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In association with Rangefinder Magazine, DVLOP is happy to announce the winner of its Rangerfinder feature contest:
Marlies Hartmann is an international wedding photographer and educator who blends her love of dynamic light and romantic portraiture with a strong focus on authentic, photojournalistic captures. When Marlies is not chasing moments, she can be found chasing around her mini me, London, by the ocean, or making healthy treats in her Venice Beach kitchen.
BECOMING A PROFESSIONAL PHOTOGRAPHER
The last thing I ever thought I would become is a professional photographer. Photography truly found me. I had never even held a professional camera prior to 2015.
In 2014, I bravely left my marriage of seven years. I was a single mom who was suddenly starting all over, and I decided to become a health coach. I began an Instagram account for my new health coaching business, and voilà, I joined the masses of IG photo filtering iPhone photographers.
To provide better content, I forced myself to learn basic lighting techniques while shooting with an iPhone 5. About 6 months into my insta-adventures, I tried a friend’s Canon 5D Mark II. The dreamy bokeh and depth of field had me hooked, and I went out and purchased a Canon 6D and a 100mm macro lens. I was in the habit of shooting and posting a new image every day, so I experienced plenty of self-taught trial and error (and there was definitely a TON of error). I became obsessed with learning as much as I could. And while I wasn’t getting any health coaching clients, I suddenly had companies offering to PAY ME to take photos of their products. Just like that, I was thrust into the photography business.
BECOMING A WEDDING PHOTOGRAPHER
2017 was my first full year of shooting weddings. When I started wedding photography, I knew I loved it. My theatrical background undoubtedly helped prepare me for the impromptu charade of it all, but it was the financial possibilities as well as the schedule flexibility that drew me to the industry. As a single mom, I wanted to be there for my daughter, and I realized that wedding photography had the potential to support us. Failing wasn’t an option. I couldn’t let that precious girl down (I think I mean both my daughter as well as myself), and I didn’t have much to fall back on. I remember once hearing another wedding photographer mention that they sell albums to make vacation money. In the beginning, I was selling albums to make rent that month. It’s amazing how the combination of both fear and fearlessness can symbiotically motivate you. And I, personally, needed both in order to find success in my business.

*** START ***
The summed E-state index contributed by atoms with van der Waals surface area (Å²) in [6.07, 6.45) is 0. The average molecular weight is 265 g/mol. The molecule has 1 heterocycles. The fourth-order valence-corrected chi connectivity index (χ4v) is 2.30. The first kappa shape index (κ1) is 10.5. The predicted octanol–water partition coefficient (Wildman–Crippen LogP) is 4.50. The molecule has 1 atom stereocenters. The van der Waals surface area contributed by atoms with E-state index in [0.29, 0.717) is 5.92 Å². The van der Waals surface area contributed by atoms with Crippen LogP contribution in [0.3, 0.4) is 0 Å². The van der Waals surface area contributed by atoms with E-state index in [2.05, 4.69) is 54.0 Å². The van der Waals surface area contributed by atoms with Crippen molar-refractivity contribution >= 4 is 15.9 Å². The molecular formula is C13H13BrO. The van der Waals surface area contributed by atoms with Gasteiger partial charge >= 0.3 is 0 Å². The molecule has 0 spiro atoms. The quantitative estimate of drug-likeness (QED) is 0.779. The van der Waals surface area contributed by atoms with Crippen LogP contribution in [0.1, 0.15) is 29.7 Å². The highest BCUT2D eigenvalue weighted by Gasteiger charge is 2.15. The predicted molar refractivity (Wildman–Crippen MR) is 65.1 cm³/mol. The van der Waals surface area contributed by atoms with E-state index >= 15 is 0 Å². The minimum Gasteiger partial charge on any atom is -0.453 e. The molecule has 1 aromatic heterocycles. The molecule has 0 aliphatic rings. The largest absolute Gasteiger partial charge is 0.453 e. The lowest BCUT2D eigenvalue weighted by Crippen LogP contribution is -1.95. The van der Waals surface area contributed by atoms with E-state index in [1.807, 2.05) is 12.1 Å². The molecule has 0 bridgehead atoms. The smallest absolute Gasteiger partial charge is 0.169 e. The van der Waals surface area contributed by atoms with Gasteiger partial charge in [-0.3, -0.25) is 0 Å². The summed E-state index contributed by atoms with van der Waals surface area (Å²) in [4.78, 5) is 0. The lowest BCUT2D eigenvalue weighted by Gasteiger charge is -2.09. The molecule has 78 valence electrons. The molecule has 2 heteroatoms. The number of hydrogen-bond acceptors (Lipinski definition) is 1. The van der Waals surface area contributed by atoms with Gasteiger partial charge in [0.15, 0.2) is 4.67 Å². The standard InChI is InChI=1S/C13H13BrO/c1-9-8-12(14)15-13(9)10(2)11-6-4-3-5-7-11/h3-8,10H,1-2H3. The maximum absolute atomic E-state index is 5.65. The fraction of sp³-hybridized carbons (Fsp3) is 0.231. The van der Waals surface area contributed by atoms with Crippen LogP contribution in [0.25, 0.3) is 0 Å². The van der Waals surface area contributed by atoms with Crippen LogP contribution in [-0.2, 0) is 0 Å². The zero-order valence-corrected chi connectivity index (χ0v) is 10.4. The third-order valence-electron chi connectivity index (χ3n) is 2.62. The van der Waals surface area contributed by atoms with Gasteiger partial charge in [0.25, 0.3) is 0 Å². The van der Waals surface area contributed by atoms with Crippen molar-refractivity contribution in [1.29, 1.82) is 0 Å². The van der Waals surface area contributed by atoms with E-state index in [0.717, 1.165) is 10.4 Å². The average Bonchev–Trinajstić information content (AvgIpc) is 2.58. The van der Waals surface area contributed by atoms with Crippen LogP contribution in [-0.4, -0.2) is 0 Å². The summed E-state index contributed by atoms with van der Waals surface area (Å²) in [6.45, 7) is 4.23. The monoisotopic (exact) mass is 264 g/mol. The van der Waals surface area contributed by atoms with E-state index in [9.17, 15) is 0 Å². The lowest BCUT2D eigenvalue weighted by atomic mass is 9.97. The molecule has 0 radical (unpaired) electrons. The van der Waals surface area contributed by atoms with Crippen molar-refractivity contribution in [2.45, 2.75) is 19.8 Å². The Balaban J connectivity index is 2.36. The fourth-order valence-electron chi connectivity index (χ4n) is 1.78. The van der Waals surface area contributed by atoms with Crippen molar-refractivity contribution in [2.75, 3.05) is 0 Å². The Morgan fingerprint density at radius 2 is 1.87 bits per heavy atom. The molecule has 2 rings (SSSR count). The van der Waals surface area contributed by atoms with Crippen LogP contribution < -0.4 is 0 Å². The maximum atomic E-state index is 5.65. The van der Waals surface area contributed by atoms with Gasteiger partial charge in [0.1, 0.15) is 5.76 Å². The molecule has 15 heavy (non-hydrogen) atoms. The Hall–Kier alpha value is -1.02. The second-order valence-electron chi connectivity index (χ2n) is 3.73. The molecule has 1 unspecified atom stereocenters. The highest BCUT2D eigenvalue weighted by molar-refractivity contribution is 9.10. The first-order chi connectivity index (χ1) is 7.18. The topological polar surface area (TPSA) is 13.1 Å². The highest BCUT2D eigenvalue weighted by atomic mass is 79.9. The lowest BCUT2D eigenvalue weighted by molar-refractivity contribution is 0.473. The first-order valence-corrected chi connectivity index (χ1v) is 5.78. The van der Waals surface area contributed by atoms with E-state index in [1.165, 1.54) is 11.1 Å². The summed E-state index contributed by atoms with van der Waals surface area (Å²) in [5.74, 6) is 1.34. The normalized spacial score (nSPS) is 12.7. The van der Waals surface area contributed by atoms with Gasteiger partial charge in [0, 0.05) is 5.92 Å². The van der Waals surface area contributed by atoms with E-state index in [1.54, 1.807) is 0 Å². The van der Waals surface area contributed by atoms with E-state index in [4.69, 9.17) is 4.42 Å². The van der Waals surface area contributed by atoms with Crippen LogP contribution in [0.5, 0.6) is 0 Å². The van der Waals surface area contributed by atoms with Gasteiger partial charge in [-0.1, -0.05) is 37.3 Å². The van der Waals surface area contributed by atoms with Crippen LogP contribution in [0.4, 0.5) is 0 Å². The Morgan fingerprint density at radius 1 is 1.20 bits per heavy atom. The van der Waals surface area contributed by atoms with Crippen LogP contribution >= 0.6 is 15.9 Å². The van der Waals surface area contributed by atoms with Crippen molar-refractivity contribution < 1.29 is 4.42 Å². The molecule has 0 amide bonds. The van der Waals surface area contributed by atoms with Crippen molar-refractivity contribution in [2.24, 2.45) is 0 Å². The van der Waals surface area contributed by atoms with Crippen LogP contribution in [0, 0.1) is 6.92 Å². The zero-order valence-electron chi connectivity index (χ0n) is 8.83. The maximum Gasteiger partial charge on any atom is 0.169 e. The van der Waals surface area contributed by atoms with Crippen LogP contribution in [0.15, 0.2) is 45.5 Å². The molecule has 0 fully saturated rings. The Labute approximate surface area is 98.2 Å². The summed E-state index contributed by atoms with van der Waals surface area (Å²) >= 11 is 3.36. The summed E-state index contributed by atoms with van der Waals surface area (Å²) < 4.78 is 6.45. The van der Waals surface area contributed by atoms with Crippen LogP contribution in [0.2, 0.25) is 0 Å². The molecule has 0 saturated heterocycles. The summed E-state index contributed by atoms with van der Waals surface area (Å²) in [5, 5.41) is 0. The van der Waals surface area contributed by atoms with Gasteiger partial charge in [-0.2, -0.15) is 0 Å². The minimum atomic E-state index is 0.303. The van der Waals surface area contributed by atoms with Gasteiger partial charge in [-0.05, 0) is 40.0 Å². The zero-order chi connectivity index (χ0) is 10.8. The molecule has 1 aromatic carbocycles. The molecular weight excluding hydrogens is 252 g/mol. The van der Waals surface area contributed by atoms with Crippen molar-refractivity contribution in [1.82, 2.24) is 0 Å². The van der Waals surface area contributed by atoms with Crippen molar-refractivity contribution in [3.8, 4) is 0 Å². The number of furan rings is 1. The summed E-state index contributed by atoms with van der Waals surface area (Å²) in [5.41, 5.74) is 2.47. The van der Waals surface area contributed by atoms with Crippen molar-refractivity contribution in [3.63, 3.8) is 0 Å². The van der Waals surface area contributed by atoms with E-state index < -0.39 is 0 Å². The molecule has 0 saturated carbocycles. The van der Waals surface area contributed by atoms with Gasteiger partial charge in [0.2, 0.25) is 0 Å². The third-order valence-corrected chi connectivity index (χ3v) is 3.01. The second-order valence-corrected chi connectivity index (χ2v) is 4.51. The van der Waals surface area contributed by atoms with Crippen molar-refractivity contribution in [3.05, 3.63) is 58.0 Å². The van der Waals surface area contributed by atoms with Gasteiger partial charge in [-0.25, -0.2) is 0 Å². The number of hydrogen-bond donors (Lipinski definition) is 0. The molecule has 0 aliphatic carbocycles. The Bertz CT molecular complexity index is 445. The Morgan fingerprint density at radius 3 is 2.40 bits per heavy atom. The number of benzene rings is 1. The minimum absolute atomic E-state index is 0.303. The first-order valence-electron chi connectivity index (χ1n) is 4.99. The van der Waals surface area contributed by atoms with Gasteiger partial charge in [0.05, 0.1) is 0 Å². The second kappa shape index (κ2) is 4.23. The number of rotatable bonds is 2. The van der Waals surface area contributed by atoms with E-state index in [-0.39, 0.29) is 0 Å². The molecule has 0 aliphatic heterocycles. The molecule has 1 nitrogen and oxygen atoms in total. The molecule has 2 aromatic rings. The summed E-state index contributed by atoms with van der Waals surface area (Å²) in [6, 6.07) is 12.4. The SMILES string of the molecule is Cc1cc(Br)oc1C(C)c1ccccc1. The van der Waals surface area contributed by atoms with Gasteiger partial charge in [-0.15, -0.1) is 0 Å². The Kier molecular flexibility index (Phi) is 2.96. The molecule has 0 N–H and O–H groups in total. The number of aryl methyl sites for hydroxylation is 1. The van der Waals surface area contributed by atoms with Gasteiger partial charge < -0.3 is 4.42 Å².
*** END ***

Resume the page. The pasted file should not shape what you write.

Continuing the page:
When it comes to finding inspiration in photography, I am motivated by two things: moments and light. My ultimate goal is being able to share both a relevant moment and good light at the same time … I consider that to be the ultimate photographic catharsis and get insanely excited when something inspires me during wedding portraits. One of my couples recently told me that I started shouting “I LOVE MY JOB” while I was crouched down in a dirty bathroom stall, attempting to get the perfect angle of them in the next room. (Image below. Rangefinder Photo of the Day)
I discovered DVLOP in the middle of last year. I was coming home from a wedding in Chicago, and my laptop was stolen from my carry on bag. Luckily, all of my hard drives and files were safe, but the presets I had created over the past year were gone. And while I probably could have recovered them, I decided to start fresh. I happened upon DVLOP while searching online, and with a leap of faith I purchased 3 packs. The processing felt super intuitive to me, and I loved the customization that they offered, allowing my own voice and personalization to shine through. This resonated with the kind of processing I wanted for my images, and I knew I never needed to start from scratch ever again.
Within a few months, I purchased additional DVLOP packs and was using them exclusively to edit my images. I even went back and re-edited my portfolio photos using DVLOP as a way to further explore their potential. Around this time my images were getting more and more industry recognition, all while I was spending less time editing my photos because I was able to create my own customized presets from within the DVLOP packs. DVLOP doesn’t promise to suddenly make you an amazing photographer. It is my job to do the best I can, but DVLOP has given me the ability to transform my images from flat RAW files into portfolio pieces I am proud to have hanging in my clients home or displayed front and center on my website.